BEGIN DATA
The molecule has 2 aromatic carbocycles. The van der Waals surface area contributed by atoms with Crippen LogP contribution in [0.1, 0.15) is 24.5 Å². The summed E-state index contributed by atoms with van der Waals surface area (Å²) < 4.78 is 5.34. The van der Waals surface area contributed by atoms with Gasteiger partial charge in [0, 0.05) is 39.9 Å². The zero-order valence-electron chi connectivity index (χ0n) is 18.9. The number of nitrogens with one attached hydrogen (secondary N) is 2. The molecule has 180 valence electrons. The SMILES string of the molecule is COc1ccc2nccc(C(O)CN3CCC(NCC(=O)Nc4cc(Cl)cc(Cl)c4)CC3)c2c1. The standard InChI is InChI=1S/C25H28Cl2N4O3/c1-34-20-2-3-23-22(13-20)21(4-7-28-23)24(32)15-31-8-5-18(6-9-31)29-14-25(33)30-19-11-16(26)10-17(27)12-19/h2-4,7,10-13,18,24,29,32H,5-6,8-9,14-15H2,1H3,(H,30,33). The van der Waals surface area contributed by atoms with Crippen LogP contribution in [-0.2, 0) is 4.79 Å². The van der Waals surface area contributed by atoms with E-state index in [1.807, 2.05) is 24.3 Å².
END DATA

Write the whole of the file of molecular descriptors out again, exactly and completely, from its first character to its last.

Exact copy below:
The molecule has 2 aromatic carbocycles. The van der Waals surface area contributed by atoms with Crippen LogP contribution in [0.1, 0.15) is 24.5 Å². The summed E-state index contributed by atoms with van der Waals surface area (Å²) < 4.78 is 5.34. The van der Waals surface area contributed by atoms with Gasteiger partial charge in [0, 0.05) is 39.9 Å². The zero-order valence-electron chi connectivity index (χ0n) is 18.9. The number of nitrogens with one attached hydrogen (secondary N) is 2. The molecule has 180 valence electrons. The SMILES string of the molecule is COc1ccc2nccc(C(O)CN3CCC(NCC(=O)Nc4cc(Cl)cc(Cl)c4)CC3)c2c1. The standard InChI is InChI=1S/C25H28Cl2N4O3/c1-34-20-2-3-23-22(13-20)21(4-7-28-23)24(32)15-31-8-5-18(6-9-31)29-14-25(33)30-19-11-16(26)10-17(27)12-19/h2-4,7,10-13,18,24,29,32H,5-6,8-9,14-15H2,1H3,(H,30,33). The van der Waals surface area contributed by atoms with Crippen LogP contribution in [-0.2, 0) is 4.79 Å². The van der Waals surface area contributed by atoms with E-state index in [1.807, 2.05) is 24.3 Å².